The COVID-19 pandemic has created severe economic consequences for all countries around the world. Nigeria has also been very badly hit. The lockdowns have frozen economic activities, causing massive job losses and supply chain disruptions. It has also depressed the demand for crude oil and precipitated an unprecedented oil price crash. Nigeria’s dependence on oil for revenue and foreign exchange makes it particularly vulnerable in this situation.
It is expected that if oil prices average $30 over the rest of the year, oil revenues (assuming Nigerian National Petroleum Corporation reduces Joint Venture operating costs by 20%), would amount to about N88.4 billion monthly. Assuming that non-oil revenues are sustained at the lower level projected in the revised budget estimates, the total allocations to FAAC for the rest of the year would then be around N485 billion a month.
This time last year total allocations to FAAC was N669.9 bn monthly. The very steep decline in revenues available for sharing among governments of the federation will have serious implications for wages, overheads and capital expenditures at Federal, State and Local Government levels.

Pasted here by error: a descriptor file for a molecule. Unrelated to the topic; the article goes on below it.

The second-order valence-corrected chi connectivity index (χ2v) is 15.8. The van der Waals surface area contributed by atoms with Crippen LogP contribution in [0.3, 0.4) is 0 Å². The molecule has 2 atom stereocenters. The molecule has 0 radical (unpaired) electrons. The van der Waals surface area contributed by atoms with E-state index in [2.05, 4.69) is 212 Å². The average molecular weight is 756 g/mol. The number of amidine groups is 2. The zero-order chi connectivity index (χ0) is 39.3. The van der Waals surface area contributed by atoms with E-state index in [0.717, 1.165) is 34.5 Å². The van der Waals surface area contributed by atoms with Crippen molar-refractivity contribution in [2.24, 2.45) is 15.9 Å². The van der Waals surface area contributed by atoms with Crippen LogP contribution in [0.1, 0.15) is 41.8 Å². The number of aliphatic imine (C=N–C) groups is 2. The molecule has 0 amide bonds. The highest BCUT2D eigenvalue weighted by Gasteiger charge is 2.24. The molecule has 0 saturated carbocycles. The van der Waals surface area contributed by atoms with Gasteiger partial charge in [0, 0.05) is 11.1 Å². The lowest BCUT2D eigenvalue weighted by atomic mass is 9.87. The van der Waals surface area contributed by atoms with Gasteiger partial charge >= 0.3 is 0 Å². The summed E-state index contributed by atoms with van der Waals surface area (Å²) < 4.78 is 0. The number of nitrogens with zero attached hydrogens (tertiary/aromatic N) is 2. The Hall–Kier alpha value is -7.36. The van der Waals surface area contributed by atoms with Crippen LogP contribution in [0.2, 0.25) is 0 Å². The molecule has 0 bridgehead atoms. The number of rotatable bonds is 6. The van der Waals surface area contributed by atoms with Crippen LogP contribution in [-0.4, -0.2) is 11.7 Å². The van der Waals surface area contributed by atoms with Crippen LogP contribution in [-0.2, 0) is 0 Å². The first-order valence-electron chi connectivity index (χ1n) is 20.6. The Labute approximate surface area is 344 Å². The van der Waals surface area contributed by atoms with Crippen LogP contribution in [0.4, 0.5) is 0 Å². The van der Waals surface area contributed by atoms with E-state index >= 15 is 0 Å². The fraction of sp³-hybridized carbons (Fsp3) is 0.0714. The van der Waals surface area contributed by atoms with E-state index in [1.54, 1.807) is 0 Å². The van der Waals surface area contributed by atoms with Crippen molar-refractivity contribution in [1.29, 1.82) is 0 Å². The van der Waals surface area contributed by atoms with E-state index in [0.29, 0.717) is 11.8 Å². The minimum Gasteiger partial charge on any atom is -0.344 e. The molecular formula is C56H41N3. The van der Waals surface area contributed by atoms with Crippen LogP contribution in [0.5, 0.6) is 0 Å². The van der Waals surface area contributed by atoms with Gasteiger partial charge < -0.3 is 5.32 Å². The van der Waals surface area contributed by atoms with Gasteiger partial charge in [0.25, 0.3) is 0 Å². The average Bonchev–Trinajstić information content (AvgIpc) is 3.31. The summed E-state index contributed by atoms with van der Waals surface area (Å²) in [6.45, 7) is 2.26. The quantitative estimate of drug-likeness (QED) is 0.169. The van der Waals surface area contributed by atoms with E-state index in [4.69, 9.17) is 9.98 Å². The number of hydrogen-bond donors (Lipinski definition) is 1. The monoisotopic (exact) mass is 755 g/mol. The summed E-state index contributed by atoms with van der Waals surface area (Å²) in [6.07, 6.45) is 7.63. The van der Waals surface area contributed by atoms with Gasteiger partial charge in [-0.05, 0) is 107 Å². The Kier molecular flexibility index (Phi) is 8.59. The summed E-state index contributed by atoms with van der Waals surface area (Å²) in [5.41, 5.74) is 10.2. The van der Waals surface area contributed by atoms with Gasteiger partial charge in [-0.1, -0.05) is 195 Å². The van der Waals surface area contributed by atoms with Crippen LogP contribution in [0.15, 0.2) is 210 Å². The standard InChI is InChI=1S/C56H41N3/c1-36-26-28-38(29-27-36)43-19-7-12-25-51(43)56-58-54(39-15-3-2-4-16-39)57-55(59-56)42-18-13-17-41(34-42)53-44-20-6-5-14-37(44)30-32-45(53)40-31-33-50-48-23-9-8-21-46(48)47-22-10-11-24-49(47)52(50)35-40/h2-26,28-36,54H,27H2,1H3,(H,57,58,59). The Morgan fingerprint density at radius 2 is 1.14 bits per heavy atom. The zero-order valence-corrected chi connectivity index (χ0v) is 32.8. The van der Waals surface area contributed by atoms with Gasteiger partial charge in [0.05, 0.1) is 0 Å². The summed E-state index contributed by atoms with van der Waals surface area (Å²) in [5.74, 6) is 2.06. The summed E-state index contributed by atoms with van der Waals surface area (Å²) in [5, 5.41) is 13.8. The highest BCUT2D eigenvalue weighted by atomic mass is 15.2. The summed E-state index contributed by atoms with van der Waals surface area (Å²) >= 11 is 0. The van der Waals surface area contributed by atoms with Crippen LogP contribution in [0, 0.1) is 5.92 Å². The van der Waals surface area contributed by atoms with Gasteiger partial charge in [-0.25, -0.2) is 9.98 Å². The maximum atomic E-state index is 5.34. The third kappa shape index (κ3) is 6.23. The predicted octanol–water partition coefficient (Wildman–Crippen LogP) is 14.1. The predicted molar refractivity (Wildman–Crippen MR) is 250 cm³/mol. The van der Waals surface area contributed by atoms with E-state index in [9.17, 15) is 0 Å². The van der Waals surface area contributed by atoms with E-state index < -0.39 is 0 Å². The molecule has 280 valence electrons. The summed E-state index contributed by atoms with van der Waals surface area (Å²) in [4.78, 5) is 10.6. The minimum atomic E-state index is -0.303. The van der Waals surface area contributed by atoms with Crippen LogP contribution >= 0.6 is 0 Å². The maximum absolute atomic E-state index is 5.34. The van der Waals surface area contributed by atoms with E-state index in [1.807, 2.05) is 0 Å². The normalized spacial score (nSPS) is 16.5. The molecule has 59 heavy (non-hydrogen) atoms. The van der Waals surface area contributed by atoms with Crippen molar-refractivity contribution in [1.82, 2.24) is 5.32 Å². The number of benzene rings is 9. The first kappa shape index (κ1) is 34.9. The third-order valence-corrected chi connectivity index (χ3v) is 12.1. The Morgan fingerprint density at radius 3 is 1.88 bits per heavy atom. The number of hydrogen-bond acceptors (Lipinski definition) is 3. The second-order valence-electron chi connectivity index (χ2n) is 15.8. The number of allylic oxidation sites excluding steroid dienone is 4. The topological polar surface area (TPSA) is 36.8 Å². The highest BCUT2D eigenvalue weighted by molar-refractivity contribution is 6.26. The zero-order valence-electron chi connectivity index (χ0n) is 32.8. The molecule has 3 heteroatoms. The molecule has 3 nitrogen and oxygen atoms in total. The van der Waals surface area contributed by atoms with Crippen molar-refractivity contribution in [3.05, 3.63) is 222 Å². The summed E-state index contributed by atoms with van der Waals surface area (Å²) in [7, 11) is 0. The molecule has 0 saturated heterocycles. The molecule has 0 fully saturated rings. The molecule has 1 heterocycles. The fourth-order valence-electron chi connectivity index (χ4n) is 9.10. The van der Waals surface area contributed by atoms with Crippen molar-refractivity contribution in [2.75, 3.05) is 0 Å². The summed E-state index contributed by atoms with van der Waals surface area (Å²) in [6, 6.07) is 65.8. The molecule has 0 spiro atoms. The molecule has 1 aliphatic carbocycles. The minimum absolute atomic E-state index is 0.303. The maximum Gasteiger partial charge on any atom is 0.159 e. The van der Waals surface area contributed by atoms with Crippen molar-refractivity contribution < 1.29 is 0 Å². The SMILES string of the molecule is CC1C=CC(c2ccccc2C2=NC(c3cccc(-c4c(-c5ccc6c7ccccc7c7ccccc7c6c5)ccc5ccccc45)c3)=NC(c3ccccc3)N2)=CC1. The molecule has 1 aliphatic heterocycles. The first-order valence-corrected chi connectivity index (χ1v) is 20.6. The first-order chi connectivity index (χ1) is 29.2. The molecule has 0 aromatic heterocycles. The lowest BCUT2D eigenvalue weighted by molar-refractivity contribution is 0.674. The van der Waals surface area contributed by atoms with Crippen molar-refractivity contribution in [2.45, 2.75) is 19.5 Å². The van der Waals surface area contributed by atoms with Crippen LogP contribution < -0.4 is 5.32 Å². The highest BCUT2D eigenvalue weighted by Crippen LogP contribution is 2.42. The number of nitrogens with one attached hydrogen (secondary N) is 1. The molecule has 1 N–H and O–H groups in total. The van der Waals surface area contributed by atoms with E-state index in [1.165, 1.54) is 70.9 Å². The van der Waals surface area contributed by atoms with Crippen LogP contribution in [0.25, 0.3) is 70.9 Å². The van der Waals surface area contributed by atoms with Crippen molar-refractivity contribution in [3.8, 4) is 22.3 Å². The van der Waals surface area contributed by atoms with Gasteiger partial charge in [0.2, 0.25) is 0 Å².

Unemployment rate which was 23.1% (or 20.9m people) at the end of 2018 is expected to rise to 33.6% (or 39.4 million people) at the end of 2020 if urgent steps are not taken.
The major problem with unemployment of a very large youth population is the hopelessness that gives rise to criminal activities and anti-social behaviour, which can ultimately create potential recruits into the ranks of insurgents.
Even for those able to earn a living, the situation is dire. The NBS recently released a household survey of poverty in Nigeria, a five-year study which showed that over 40% of Nigerian households earn less than N137,000 per annum. This is barely N11,000 per month.
With the COVID crisis, this poor income will drop much further.